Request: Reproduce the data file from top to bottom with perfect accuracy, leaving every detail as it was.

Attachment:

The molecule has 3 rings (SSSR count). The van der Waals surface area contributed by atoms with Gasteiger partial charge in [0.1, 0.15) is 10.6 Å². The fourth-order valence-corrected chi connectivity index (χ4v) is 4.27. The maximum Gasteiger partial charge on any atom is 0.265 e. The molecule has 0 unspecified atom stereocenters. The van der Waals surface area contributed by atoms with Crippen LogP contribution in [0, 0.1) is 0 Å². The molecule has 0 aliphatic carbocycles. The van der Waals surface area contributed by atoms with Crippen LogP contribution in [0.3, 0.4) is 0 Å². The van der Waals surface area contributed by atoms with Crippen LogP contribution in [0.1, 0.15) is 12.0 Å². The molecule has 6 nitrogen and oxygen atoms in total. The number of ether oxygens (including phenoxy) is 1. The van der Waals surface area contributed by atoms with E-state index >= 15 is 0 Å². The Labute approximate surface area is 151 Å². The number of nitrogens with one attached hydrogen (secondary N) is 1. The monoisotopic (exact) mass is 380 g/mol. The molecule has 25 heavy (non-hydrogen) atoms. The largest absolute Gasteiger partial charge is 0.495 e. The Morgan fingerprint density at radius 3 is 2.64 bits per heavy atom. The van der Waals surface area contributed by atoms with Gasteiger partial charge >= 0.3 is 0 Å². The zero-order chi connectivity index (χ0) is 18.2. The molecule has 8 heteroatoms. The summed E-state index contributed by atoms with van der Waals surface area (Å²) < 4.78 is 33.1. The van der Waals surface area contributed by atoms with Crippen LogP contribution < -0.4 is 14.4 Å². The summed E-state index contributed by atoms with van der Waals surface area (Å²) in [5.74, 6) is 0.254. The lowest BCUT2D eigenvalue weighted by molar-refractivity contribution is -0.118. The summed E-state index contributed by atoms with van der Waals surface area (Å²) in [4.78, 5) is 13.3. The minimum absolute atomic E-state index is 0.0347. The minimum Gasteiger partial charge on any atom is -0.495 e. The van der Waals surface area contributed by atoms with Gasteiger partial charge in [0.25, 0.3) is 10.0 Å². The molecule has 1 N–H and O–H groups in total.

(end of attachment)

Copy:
The molecule has 3 rings (SSSR count). The van der Waals surface area contributed by atoms with Gasteiger partial charge in [0.1, 0.15) is 10.6 Å². The fourth-order valence-corrected chi connectivity index (χ4v) is 4.27. The maximum Gasteiger partial charge on any atom is 0.265 e. The molecule has 0 unspecified atom stereocenters. The van der Waals surface area contributed by atoms with Crippen LogP contribution in [0, 0.1) is 0 Å². The molecule has 0 aliphatic carbocycles. The van der Waals surface area contributed by atoms with Crippen LogP contribution in [0.3, 0.4) is 0 Å². The van der Waals surface area contributed by atoms with Crippen LogP contribution in [0.1, 0.15) is 12.0 Å². The molecule has 6 nitrogen and oxygen atoms in total. The number of ether oxygens (including phenoxy) is 1. The van der Waals surface area contributed by atoms with E-state index >= 15 is 0 Å². The Labute approximate surface area is 151 Å². The number of nitrogens with one attached hydrogen (secondary N) is 1. The monoisotopic (exact) mass is 380 g/mol. The molecule has 25 heavy (non-hydrogen) atoms. The largest absolute Gasteiger partial charge is 0.495 e. The Morgan fingerprint density at radius 3 is 2.64 bits per heavy atom. The van der Waals surface area contributed by atoms with Gasteiger partial charge >= 0.3 is 0 Å². The zero-order chi connectivity index (χ0) is 18.2. The molecule has 8 heteroatoms. The summed E-state index contributed by atoms with van der Waals surface area (Å²) < 4.78 is 33.1. The van der Waals surface area contributed by atoms with Crippen LogP contribution < -0.4 is 14.4 Å². The summed E-state index contributed by atoms with van der Waals surface area (Å²) in [5.74, 6) is 0.254. The lowest BCUT2D eigenvalue weighted by molar-refractivity contribution is -0.118. The summed E-state index contributed by atoms with van der Waals surface area (Å²) in [4.78, 5) is 13.3. The minimum absolute atomic E-state index is 0.0347. The minimum Gasteiger partial charge on any atom is -0.495 e. The van der Waals surface area contributed by atoms with Gasteiger partial charge in [0.25, 0.3) is 10.0 Å². The molecule has 1 N–H and O–H groups in total.